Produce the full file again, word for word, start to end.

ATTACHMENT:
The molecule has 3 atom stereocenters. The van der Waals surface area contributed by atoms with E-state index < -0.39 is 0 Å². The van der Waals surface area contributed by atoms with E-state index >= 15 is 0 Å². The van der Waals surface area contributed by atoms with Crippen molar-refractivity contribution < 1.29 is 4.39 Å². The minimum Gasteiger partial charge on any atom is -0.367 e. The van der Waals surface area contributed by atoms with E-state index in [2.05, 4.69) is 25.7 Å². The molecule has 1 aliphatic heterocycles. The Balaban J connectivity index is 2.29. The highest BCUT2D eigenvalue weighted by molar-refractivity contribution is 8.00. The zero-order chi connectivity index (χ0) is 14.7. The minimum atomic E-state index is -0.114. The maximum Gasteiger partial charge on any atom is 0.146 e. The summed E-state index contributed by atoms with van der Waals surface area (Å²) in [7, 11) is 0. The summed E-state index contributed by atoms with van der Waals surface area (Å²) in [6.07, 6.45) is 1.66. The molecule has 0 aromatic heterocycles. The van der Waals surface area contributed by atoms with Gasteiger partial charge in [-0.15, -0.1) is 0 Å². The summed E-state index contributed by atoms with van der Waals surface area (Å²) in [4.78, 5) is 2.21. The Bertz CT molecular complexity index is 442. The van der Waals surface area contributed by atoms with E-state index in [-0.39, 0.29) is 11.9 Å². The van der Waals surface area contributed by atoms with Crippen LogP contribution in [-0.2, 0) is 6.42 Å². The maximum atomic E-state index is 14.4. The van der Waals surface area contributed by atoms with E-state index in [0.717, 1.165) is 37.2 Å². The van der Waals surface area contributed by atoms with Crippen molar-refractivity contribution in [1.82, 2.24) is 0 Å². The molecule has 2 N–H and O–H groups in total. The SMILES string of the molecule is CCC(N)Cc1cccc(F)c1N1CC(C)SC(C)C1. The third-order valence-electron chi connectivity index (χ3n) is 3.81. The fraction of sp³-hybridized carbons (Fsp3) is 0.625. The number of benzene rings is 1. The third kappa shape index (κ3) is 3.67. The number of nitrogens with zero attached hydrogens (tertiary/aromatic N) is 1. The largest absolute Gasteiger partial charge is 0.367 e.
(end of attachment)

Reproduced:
The molecule has 3 atom stereocenters. The van der Waals surface area contributed by atoms with E-state index < -0.39 is 0 Å². The van der Waals surface area contributed by atoms with E-state index >= 15 is 0 Å². The van der Waals surface area contributed by atoms with Crippen molar-refractivity contribution < 1.29 is 4.39 Å². The minimum Gasteiger partial charge on any atom is -0.367 e. The van der Waals surface area contributed by atoms with E-state index in [2.05, 4.69) is 25.7 Å². The molecule has 1 aliphatic heterocycles. The Balaban J connectivity index is 2.29. The highest BCUT2D eigenvalue weighted by molar-refractivity contribution is 8.00. The zero-order chi connectivity index (χ0) is 14.7. The minimum atomic E-state index is -0.114. The maximum Gasteiger partial charge on any atom is 0.146 e. The summed E-state index contributed by atoms with van der Waals surface area (Å²) in [7, 11) is 0. The summed E-state index contributed by atoms with van der Waals surface area (Å²) in [6.07, 6.45) is 1.66. The molecule has 0 aromatic heterocycles. The van der Waals surface area contributed by atoms with Gasteiger partial charge in [-0.15, -0.1) is 0 Å². The summed E-state index contributed by atoms with van der Waals surface area (Å²) in [4.78, 5) is 2.21. The Bertz CT molecular complexity index is 442. The van der Waals surface area contributed by atoms with E-state index in [-0.39, 0.29) is 11.9 Å². The van der Waals surface area contributed by atoms with Crippen LogP contribution in [-0.2, 0) is 6.42 Å². The maximum atomic E-state index is 14.4. The van der Waals surface area contributed by atoms with E-state index in [0.717, 1.165) is 37.2 Å². The van der Waals surface area contributed by atoms with Crippen molar-refractivity contribution in [1.82, 2.24) is 0 Å². The molecule has 2 N–H and O–H groups in total. The SMILES string of the molecule is CCC(N)Cc1cccc(F)c1N1CC(C)SC(C)C1. The third-order valence-electron chi connectivity index (χ3n) is 3.81. The fraction of sp³-hybridized carbons (Fsp3) is 0.625. The number of benzene rings is 1. The third kappa shape index (κ3) is 3.67. The number of nitrogens with zero attached hydrogens (tertiary/aromatic N) is 1. The largest absolute Gasteiger partial charge is 0.367 e.